What are “Prepaid Expenses”?
Prepaid expenses represent goods or services paid for upfront where the company expects to use the benefit within 12 months. It is a future expense that a company has paid for in advance. A prepaid expense is only recognized in the income statement when the company consumes the product or service.
In some cases, a company might consume the prepaid expense over multiple periods. This will result in a series of corresponding expenses. Common examples include rent or insurance contracts paid for upfront. The company has a right to occupy the property for the period of time paid for.
Until the expense is consumed, it is treated as a current asset on the balance sheet. As the asset is consumed, it is removed from the balance sheet and expensed through the income statement via retained earnings. If a company does not consume the prepaid expense within twelve months of payment, it will be reported under long-term or non-current assets.
Key Learning Points
- Prepaid expenses include rent and insurance contracts, and represent goods or services already paid for where the company expects to use the benefit within 12 months
- As they are expected to be used within 12 months they are categorized as a current asset
- Prepaid expenses are reported on the balance sheet and expensed through the income statement via retained earnings as the asset is consumed
- Accrued expenses are a current liability and represent costs a company has incurred but not yet paid by the end of the accounting period
A company has paid its monthly rental of $1,500 at the end of January in advance for the following two months. The effect on the balance sheet is as follows:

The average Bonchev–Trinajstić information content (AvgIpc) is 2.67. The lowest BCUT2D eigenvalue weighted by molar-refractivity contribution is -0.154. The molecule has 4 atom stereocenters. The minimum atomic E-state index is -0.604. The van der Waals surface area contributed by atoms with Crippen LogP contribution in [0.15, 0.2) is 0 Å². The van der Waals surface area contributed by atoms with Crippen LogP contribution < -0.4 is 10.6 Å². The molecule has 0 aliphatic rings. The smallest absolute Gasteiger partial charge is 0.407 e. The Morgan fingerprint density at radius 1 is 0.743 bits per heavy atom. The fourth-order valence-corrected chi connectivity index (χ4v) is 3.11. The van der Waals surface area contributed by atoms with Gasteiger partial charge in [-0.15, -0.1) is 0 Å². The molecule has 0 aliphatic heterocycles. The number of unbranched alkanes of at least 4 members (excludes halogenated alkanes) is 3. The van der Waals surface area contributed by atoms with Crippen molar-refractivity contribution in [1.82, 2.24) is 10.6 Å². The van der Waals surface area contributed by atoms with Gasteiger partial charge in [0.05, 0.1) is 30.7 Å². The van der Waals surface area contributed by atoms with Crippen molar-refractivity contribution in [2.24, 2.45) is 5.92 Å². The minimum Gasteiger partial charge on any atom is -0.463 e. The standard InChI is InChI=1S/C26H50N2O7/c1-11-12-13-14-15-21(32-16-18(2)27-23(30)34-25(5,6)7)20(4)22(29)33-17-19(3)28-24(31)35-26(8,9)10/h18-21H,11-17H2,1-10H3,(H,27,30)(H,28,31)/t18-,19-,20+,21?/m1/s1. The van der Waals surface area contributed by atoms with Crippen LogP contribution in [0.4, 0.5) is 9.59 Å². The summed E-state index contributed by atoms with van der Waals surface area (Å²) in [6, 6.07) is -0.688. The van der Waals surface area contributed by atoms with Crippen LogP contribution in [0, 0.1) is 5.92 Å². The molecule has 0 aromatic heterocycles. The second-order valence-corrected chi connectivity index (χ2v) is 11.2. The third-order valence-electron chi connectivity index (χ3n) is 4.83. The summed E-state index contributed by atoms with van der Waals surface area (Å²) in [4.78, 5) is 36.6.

Points To Note
- The company recognizes the first expense in February since that was the month of consumption, not January.
- After the company expensed February’s rent at the beginning of the month, the prepaid expense account in the balance sheet decreased to $1,500.
- When the company expensed March’s rent at the beginning of that month, it cleared the prepaid expense account.
Below is an extract and breakdown from the Hershey Company Balance Sheet at December 31, 2019.
The Hershey Company – Extract from the balance sheet
Prepaid Expenses Versus Accrued Expenses
The key difference is that prepaid expenses are reported as a current asset on the balance sheet and accrued expenses as current liabilities. A prepaid expense means a company has made an advance payment for goods or services, which it will use at a future date. Accrued expenses are costs that a company has incurred but not yet paid by the end of the accounting period.